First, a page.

Zoom's reputation has taken a serious hit over the past few months after numerous security and privacy flaws were uncovered in the video conferencing service.
Now the company is trying to win people back by implementing new security measures, including the end-to-end encryption it falsely claimed to have already offered.
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Zoom said it would offer improved encryption to premium users, but not free customers, during a call with civil liberties groups and child-sex abuse fighters. Zoom security consultant, Alex Stamos, later clarified that the plan could change and it still isn't clear which nonprofit organizations would be allowed encrypted video meetings, Reuters reports.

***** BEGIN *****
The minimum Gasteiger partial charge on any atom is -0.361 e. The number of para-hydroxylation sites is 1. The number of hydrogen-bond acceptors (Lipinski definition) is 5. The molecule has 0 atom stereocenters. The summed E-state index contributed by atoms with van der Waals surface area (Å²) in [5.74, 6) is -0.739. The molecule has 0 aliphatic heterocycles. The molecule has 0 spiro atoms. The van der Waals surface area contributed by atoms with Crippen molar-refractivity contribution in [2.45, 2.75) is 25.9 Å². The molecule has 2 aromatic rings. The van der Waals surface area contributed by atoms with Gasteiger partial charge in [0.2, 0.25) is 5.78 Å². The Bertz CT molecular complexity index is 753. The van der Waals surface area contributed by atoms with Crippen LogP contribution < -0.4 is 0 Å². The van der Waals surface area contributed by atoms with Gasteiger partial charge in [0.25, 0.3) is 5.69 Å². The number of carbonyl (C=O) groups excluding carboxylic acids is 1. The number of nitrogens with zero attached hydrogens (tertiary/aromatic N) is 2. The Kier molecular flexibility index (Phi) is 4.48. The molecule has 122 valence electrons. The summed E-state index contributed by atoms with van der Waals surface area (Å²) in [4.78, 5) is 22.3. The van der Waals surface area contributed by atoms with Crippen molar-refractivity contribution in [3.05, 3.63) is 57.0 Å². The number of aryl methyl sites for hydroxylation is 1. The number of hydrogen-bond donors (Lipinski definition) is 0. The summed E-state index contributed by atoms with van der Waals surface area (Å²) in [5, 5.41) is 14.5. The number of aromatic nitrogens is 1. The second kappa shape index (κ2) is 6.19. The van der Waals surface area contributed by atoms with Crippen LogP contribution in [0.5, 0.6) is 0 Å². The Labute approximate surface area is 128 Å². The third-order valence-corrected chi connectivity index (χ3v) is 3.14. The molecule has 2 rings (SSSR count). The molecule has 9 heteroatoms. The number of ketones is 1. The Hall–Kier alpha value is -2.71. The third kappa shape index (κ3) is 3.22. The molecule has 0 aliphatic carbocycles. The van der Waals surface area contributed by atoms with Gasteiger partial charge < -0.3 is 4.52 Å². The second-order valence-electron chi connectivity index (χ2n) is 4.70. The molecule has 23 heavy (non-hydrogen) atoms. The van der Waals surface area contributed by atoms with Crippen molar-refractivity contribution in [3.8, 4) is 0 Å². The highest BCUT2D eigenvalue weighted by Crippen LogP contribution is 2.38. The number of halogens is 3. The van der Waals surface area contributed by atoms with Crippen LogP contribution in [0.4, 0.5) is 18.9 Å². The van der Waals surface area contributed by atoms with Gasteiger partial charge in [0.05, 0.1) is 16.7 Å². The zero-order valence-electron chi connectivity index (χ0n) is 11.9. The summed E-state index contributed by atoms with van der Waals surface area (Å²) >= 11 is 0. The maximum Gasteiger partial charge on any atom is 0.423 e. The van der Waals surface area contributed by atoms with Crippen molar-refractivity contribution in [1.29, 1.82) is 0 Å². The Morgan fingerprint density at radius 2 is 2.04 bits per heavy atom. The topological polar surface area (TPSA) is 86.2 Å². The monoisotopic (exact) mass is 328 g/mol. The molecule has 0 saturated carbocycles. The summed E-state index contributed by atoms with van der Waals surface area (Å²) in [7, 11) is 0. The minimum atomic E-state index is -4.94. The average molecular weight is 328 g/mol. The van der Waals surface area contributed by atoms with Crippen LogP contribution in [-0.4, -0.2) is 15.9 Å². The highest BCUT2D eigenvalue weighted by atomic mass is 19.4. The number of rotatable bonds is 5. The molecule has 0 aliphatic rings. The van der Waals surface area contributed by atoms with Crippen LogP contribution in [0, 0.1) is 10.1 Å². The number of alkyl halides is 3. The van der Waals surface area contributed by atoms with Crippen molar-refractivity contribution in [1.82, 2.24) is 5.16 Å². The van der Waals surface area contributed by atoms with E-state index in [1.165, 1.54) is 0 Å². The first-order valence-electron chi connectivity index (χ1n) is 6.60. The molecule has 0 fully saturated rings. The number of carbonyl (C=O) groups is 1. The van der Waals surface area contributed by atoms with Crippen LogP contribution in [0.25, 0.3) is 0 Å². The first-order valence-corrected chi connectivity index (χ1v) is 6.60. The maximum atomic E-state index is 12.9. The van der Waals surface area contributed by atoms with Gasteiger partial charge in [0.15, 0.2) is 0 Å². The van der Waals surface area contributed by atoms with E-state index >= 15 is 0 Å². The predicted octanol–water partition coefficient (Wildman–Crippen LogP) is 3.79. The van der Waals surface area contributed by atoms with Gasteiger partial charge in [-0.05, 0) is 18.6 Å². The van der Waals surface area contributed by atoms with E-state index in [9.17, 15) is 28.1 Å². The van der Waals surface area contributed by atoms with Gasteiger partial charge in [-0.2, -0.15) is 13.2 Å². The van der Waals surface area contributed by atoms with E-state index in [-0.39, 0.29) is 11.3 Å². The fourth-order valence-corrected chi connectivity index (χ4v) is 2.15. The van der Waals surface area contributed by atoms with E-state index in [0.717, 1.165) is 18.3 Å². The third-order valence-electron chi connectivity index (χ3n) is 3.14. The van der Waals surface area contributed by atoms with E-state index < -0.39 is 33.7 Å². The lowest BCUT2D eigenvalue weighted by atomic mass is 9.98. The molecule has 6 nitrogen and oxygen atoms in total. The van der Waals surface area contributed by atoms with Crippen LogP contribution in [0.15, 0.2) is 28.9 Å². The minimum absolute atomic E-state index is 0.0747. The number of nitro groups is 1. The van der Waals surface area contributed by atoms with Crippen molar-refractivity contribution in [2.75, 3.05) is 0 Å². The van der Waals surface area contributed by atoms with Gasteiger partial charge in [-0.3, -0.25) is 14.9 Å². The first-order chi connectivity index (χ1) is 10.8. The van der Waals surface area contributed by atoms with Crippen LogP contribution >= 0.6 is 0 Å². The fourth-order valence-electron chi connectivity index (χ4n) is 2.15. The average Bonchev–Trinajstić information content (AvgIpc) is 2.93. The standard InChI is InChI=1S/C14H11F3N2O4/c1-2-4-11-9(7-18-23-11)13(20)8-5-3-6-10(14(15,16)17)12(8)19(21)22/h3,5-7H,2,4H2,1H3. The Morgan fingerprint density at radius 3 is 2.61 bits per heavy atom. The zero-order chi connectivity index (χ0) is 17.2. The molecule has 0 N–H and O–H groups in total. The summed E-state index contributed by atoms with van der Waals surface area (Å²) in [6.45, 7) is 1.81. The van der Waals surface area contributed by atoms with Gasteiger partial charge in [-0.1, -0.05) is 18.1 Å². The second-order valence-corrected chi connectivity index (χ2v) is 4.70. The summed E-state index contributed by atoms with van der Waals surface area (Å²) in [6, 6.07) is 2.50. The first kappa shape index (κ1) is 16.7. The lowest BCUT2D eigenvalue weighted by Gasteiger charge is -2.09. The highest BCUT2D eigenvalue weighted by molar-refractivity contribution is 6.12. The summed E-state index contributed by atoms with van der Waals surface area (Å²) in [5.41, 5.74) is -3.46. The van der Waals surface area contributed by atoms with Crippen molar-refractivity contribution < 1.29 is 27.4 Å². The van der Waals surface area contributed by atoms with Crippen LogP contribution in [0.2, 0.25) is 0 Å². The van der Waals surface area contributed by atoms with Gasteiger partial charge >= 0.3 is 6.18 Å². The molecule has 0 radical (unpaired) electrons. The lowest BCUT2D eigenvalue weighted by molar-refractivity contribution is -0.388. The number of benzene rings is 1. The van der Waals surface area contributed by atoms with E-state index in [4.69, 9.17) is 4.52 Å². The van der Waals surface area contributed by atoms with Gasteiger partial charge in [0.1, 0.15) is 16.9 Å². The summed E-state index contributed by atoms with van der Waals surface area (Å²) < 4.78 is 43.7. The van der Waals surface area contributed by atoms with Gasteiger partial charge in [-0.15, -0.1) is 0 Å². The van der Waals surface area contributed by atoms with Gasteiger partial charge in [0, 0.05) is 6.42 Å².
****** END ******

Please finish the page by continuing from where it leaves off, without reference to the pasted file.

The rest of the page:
Stamos said the plan drew mixed reactions from privacy advocates. If Zoom implements end-to-end encryption, it would mean only the people on the call could see or hear what is going on. While this is a welcome feature from a privacy perspective, it also means Zoom employees couldn't step in and act on abuse.
Additionally, safety experts and law enforcement warn that sexual predators and criminals use encryption to avoid detection. This is why Zoom might only offer the feature to paid, verified customers like schools, hospitals and businesses.
“The CEO is looking at different arguments. The current plan is paid customers plus enterprise accounts where the company knows who they are,” Stamos said.